SAFETYLIT WEEKLY UPDATE

We compile citations and summaries of about 400 new articles every week.
Email Signup | RSS Feed

HELP: Tutorials | FAQ
CONTACT US: Contact info

Search Results

Journal Article

Citation

Bocquier A, Pambrun E, Dumesnil H, Villani P, Verdoux H, Verger P. PLoS One 2013; 8(12): e80797.

Affiliation

INSERM, UMR912 "Economics and Social Sciences Applied to Health & Analysis of Medical Information" (SESSTIM), Marseille, France ; Aix Marseille University, UMR_S912, IRD, Marseille, France ; ORS PACA, Southeastern Health Regional Observatory, Marseille, France.

Copyright

(Copyright © 2013, Public Library of Science)

DOI

10.1371/journal.pone.0080797

PMID

24339883

Abstract

BACKGROUND: General practitioners (GPs) have a key role to play in suicide prevention, but the rates at which they question patients with depression about suicidal thoughts and plans are rather low. Little is known about GPs' characteristics associated with such inquiries. Our objectives were to describe GPs' attitudes, perceived barriers, and self-reported practices in this questioning of these patients and to analyze factors associated with these practices. METHODOLOGY: This cross-sectional survey was conducted among participants in a panel of randomly selected French GPs (1249/1431 participated: 87.3%). GPs were interviewed with a standardized questionnaire covering their professional and personal characteristics, attitudes, and practices in exploring the suicide risk of their patients with depression. We built a suicide inquiry score by summing the responses to 5 items and used a multiple linear regression analysis to explore the characteristics associated with this score. PRINCIPAL FINDINGS: Most GPs reported inquiring about the presence of suicidal ideation often or very often; less than 30% reported that they frequently explored signs of a specific suicide plan. The mean suicide inquiry score was 12.4 (SD, 2.9; range, 5-20). False ideas, such as thinking that patients who report suicidal ideas do not often commit suicide, were frequent (42.3%). Previous continuing medical education on suicide, participation in a formal mental health network, and patients who committed suicide in the past 5 years were associated with a higher score. Reluctance to question patients about suicide and perception of insufficient skill were associated with a lower score. CONCLUSIONS/SIGNIFICANCE: This study showed great variability in French GPs' practices in exploring suicide risk in patients with depression. Interventions aiming at improving GPs' initial training and continuing medical education in suicide and/or depression, and their collaboration with mental health specialists should be developed, and their impacts assessed.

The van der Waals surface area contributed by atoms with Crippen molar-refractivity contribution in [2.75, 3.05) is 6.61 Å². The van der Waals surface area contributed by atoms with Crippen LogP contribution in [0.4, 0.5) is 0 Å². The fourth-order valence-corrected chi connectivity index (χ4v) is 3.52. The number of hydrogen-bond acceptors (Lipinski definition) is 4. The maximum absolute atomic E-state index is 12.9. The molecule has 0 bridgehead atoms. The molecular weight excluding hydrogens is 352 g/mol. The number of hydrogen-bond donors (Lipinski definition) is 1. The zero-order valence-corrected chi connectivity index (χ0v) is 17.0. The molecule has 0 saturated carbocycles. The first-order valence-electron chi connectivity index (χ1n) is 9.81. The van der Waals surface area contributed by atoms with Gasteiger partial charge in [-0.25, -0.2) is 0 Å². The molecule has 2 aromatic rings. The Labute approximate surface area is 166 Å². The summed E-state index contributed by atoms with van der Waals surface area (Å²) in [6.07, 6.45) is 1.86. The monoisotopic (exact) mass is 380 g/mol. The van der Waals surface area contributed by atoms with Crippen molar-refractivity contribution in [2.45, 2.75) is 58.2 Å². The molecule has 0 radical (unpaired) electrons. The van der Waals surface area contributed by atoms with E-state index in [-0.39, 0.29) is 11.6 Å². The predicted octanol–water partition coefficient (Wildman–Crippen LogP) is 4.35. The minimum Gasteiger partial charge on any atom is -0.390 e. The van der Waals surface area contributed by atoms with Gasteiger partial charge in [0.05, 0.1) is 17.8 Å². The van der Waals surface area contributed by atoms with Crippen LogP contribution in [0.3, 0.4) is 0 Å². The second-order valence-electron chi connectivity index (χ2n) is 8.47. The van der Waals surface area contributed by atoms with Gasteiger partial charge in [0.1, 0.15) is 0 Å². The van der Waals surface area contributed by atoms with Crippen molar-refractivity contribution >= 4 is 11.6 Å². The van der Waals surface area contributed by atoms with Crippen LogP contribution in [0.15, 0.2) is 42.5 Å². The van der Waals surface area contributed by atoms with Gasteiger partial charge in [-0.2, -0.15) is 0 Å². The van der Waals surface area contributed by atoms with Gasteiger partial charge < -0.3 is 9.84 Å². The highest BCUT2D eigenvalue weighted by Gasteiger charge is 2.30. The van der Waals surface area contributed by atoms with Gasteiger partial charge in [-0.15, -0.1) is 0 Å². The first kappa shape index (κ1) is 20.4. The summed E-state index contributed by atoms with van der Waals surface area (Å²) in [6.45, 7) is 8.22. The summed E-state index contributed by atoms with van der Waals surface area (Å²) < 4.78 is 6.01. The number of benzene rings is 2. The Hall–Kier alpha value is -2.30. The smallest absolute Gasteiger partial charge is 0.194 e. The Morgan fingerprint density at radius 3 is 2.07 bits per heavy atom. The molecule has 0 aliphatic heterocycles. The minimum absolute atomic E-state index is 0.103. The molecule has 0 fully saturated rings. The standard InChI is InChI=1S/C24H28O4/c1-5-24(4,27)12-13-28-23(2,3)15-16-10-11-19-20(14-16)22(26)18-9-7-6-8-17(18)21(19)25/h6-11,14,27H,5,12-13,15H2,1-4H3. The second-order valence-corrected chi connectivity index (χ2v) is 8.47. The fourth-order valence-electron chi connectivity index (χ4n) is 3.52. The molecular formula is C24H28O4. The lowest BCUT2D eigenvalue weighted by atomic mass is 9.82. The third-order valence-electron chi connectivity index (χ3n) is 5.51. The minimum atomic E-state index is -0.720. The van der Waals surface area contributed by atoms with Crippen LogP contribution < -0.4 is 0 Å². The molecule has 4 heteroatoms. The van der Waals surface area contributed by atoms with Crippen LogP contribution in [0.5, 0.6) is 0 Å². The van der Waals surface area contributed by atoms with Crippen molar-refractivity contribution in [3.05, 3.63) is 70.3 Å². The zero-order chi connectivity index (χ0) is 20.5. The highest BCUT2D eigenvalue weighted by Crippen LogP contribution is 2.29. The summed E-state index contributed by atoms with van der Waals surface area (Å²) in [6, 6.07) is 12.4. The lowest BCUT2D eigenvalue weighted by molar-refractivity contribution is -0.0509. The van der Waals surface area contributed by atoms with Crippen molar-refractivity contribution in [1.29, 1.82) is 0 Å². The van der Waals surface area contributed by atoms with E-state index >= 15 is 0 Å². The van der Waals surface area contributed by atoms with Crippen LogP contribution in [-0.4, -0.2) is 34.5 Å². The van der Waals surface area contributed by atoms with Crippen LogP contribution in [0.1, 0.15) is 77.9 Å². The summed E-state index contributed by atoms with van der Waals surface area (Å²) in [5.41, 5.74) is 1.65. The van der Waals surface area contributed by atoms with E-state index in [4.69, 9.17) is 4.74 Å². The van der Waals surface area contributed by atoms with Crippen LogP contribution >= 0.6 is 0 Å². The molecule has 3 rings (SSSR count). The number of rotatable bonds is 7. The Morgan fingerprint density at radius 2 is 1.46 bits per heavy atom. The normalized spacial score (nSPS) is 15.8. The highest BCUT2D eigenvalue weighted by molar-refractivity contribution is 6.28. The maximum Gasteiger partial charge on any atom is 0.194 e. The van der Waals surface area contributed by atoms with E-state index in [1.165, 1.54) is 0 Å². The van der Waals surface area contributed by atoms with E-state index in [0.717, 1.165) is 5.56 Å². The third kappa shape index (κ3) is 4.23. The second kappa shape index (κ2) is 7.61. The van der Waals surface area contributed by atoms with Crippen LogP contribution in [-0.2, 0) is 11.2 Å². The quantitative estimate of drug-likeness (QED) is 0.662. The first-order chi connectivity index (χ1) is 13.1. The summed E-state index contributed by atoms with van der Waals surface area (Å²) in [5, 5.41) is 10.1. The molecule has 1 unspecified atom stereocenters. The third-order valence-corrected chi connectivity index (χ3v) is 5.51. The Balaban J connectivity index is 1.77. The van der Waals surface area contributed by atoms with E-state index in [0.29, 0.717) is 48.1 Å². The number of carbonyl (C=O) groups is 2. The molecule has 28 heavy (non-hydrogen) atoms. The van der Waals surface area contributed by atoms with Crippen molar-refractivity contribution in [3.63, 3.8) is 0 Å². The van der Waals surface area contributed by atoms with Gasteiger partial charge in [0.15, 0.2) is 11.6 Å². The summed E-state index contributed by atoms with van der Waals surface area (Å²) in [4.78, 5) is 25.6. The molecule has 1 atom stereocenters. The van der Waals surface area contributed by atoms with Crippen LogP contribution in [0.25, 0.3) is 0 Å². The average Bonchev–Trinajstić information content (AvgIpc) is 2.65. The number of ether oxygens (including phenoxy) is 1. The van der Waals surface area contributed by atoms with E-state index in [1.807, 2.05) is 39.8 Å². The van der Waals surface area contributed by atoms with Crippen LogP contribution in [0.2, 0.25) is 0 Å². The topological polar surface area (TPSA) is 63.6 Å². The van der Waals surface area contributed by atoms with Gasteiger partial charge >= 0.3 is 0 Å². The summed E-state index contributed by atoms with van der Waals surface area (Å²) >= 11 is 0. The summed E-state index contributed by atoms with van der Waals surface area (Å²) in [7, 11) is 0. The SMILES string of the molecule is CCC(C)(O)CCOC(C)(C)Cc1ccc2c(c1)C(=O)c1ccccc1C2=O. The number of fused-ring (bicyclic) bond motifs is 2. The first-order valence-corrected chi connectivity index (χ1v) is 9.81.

Language: en

NEW SEARCH


All SafetyLit records are available for automatic download to Zotero & Mendeley
Print